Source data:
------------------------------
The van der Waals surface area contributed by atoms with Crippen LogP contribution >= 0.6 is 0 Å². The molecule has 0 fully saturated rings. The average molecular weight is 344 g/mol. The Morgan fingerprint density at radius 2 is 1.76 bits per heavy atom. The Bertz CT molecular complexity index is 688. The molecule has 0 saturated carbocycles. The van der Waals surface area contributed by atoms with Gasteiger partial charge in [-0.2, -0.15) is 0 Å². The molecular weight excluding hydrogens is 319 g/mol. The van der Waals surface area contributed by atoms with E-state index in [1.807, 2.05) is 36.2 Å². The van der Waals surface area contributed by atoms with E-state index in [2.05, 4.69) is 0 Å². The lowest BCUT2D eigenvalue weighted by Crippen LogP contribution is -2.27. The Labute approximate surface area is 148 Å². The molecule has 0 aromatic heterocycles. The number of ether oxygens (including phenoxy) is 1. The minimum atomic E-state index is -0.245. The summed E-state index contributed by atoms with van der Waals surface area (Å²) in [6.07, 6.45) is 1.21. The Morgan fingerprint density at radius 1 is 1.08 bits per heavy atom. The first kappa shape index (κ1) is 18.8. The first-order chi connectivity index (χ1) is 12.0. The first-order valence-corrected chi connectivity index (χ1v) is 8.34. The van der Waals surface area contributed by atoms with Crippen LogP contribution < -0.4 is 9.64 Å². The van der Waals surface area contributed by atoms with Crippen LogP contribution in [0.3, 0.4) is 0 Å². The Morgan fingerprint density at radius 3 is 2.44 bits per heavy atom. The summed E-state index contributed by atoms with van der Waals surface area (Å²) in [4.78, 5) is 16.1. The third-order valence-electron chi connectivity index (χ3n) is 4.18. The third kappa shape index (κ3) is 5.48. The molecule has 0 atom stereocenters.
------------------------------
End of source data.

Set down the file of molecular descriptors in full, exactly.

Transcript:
The van der Waals surface area contributed by atoms with Crippen LogP contribution >= 0.6 is 0 Å². The molecule has 0 fully saturated rings. The average molecular weight is 344 g/mol. The Morgan fingerprint density at radius 2 is 1.76 bits per heavy atom. The Bertz CT molecular complexity index is 688. The molecule has 0 saturated carbocycles. The van der Waals surface area contributed by atoms with Gasteiger partial charge in [-0.2, -0.15) is 0 Å². The molecular weight excluding hydrogens is 319 g/mol. The van der Waals surface area contributed by atoms with E-state index in [1.807, 2.05) is 36.2 Å². The van der Waals surface area contributed by atoms with E-state index in [2.05, 4.69) is 0 Å². The lowest BCUT2D eigenvalue weighted by Crippen LogP contribution is -2.27. The Labute approximate surface area is 148 Å². The molecule has 0 aromatic heterocycles. The number of ether oxygens (including phenoxy) is 1. The minimum atomic E-state index is -0.245. The summed E-state index contributed by atoms with van der Waals surface area (Å²) in [6.07, 6.45) is 1.21. The Morgan fingerprint density at radius 1 is 1.08 bits per heavy atom. The first kappa shape index (κ1) is 18.8. The first-order chi connectivity index (χ1) is 12.0. The first-order valence-corrected chi connectivity index (χ1v) is 8.34. The van der Waals surface area contributed by atoms with Crippen LogP contribution < -0.4 is 9.64 Å². The van der Waals surface area contributed by atoms with Crippen LogP contribution in [0.3, 0.4) is 0 Å². The Morgan fingerprint density at radius 3 is 2.44 bits per heavy atom. The summed E-state index contributed by atoms with van der Waals surface area (Å²) in [4.78, 5) is 16.1. The third-order valence-electron chi connectivity index (χ3n) is 4.18. The third kappa shape index (κ3) is 5.48. The molecule has 0 atom stereocenters.